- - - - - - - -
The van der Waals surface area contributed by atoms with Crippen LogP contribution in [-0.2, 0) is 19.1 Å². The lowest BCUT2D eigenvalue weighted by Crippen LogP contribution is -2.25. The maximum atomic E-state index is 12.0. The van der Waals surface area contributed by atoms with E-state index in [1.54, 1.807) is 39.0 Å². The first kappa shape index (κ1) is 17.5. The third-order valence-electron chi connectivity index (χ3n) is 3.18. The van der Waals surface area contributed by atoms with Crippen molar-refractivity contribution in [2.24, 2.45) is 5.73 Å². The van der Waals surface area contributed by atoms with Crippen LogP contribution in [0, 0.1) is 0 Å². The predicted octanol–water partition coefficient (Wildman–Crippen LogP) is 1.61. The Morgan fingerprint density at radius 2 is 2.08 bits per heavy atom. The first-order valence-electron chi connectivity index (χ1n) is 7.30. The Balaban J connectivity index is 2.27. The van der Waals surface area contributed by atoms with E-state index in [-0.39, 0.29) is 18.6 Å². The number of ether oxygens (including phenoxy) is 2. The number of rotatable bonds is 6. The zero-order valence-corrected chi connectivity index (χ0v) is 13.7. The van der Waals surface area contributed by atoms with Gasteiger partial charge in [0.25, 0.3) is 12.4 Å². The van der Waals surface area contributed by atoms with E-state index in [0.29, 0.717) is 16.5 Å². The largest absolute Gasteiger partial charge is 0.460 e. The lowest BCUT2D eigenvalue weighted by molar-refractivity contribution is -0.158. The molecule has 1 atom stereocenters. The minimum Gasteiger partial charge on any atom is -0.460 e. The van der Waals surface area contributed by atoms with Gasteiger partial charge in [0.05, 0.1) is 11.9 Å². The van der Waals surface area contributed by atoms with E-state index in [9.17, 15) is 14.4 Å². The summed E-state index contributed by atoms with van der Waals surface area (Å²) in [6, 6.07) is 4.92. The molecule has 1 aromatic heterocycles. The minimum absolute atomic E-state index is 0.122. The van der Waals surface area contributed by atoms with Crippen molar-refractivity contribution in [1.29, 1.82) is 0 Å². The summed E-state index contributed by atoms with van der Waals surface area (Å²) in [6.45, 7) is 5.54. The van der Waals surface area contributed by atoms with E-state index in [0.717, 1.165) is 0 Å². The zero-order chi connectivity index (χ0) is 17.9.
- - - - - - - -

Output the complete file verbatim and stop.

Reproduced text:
The van der Waals surface area contributed by atoms with Crippen LogP contribution in [-0.2, 0) is 19.1 Å². The lowest BCUT2D eigenvalue weighted by Crippen LogP contribution is -2.25. The maximum atomic E-state index is 12.0. The van der Waals surface area contributed by atoms with E-state index in [1.54, 1.807) is 39.0 Å². The first kappa shape index (κ1) is 17.5. The third-order valence-electron chi connectivity index (χ3n) is 3.18. The van der Waals surface area contributed by atoms with Crippen molar-refractivity contribution in [2.24, 2.45) is 5.73 Å². The van der Waals surface area contributed by atoms with Crippen LogP contribution in [0, 0.1) is 0 Å². The predicted octanol–water partition coefficient (Wildman–Crippen LogP) is 1.61. The Morgan fingerprint density at radius 2 is 2.08 bits per heavy atom. The first-order valence-electron chi connectivity index (χ1n) is 7.30. The Balaban J connectivity index is 2.27. The van der Waals surface area contributed by atoms with E-state index in [-0.39, 0.29) is 18.6 Å². The number of ether oxygens (including phenoxy) is 2. The number of rotatable bonds is 6. The zero-order valence-corrected chi connectivity index (χ0v) is 13.7. The van der Waals surface area contributed by atoms with Gasteiger partial charge in [0.25, 0.3) is 12.4 Å². The van der Waals surface area contributed by atoms with E-state index in [0.29, 0.717) is 16.5 Å². The largest absolute Gasteiger partial charge is 0.460 e. The lowest BCUT2D eigenvalue weighted by molar-refractivity contribution is -0.158. The molecule has 1 atom stereocenters. The minimum Gasteiger partial charge on any atom is -0.460 e. The van der Waals surface area contributed by atoms with Gasteiger partial charge in [0.05, 0.1) is 11.9 Å². The van der Waals surface area contributed by atoms with E-state index in [9.17, 15) is 14.4 Å². The summed E-state index contributed by atoms with van der Waals surface area (Å²) in [6, 6.07) is 4.92. The molecule has 1 aromatic heterocycles. The minimum absolute atomic E-state index is 0.122. The van der Waals surface area contributed by atoms with Crippen molar-refractivity contribution in [1.29, 1.82) is 0 Å². The summed E-state index contributed by atoms with van der Waals surface area (Å²) in [6.45, 7) is 5.54. The van der Waals surface area contributed by atoms with E-state index in [0.717, 1.165) is 0 Å². The zero-order chi connectivity index (χ0) is 17.9.